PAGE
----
Over at Pacific Standard, I offer brief layman’s guide to the latest pluripotent stem cell technologies, and I argue that better stem cell technology will not make the ethical controversy go away. (In last week’s Nature, Martin Pera & Alan Trounson make a similar point.)
To understand where I’m coming from, let’s take a step back a few years, in the aftermath of the Bush Administration’s controversial decision to limit NIH-funded research on human embryonic stem cell (ESC) lines. Back then, much of the debate was over the merits and ethics of ESC’s versus lineage-restricted adult stem cells: ESCs were for the most part derived from leftover IVF embryos or aborted fetuses (and thus didn’t carry the genome of a patient). Adult stem cells could be taken from patients, but were much more restricted in their potential applications. Dolly the sheep was old news at that point, but the technology to create Dolly (and thus also create embryonic stem cells with the genome of a living adult) did not actually work with human cells.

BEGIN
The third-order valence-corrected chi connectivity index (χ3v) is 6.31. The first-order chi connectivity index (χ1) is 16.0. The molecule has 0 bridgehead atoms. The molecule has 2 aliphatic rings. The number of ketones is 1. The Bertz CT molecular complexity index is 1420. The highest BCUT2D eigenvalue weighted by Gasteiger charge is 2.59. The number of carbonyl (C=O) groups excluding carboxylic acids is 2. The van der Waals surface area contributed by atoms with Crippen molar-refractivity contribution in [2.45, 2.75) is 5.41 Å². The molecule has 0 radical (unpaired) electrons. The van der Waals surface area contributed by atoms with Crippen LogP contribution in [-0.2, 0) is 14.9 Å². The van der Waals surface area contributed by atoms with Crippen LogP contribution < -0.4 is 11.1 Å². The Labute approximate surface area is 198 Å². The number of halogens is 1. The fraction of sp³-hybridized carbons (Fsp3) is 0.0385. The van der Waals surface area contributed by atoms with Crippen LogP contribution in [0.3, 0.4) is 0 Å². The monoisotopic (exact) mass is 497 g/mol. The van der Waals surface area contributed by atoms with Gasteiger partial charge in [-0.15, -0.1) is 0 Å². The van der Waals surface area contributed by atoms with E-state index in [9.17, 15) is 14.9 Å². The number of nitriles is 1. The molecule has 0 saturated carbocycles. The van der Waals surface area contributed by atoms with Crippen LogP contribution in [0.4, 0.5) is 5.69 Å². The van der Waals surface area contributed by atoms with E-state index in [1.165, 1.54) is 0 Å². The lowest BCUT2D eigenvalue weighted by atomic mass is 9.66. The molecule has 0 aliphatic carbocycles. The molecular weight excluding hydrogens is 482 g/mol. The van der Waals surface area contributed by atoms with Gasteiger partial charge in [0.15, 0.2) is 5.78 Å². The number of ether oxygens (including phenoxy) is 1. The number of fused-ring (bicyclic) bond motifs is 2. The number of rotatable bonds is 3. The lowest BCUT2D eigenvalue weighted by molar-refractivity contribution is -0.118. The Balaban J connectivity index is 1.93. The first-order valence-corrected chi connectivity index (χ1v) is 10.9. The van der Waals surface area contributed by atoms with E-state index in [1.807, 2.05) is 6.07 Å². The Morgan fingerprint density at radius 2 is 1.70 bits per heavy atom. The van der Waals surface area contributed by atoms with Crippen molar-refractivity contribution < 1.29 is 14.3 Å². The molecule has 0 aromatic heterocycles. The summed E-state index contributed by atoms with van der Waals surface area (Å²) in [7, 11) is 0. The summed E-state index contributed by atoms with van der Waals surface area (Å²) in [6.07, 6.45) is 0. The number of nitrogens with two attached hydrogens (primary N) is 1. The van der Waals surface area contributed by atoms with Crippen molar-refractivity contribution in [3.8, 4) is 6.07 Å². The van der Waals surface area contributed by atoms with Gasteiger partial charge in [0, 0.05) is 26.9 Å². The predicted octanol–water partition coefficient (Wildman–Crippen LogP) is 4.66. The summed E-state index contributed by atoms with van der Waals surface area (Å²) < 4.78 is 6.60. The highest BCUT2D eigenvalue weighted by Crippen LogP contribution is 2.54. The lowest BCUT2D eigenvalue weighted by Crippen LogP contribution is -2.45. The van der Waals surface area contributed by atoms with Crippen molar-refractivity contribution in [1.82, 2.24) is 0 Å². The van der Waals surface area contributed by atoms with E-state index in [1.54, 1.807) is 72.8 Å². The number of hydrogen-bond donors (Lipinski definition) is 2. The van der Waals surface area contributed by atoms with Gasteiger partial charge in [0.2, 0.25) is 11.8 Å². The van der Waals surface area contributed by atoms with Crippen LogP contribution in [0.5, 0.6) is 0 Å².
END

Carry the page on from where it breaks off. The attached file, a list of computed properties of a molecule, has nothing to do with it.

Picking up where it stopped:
The playing field has changed dramatically – we can now make ESCs that have custom genomes, by creating cloned embryos or by making iPS cells. ‘Adult’ stem cells, while still useful in some ways, are going to remain niche players for both research and patient treatment.
And so today the issue is not whether we should collect ESCs from aborted fetuses or perfectly viable but unwanted IVF embryos. Human embryos created by cloning (at this point) are extremely unlikely to have the capability to develop into live, much less healthy offspring, and so we have almost uniform agreement that reproductive cloning would be bad.
But we clearly now have the capability to mess around at life’s earliest stages, by creating custom human embryos that could be used to create important cell culture models for disease, or to treat patients with stem cells that have had their genomes repaired. Scientists need to be out there explaining the new parameters of the debate, and making the case that these powerful new technologies can bring great benefits that were out of technology’s reach just a few years ago.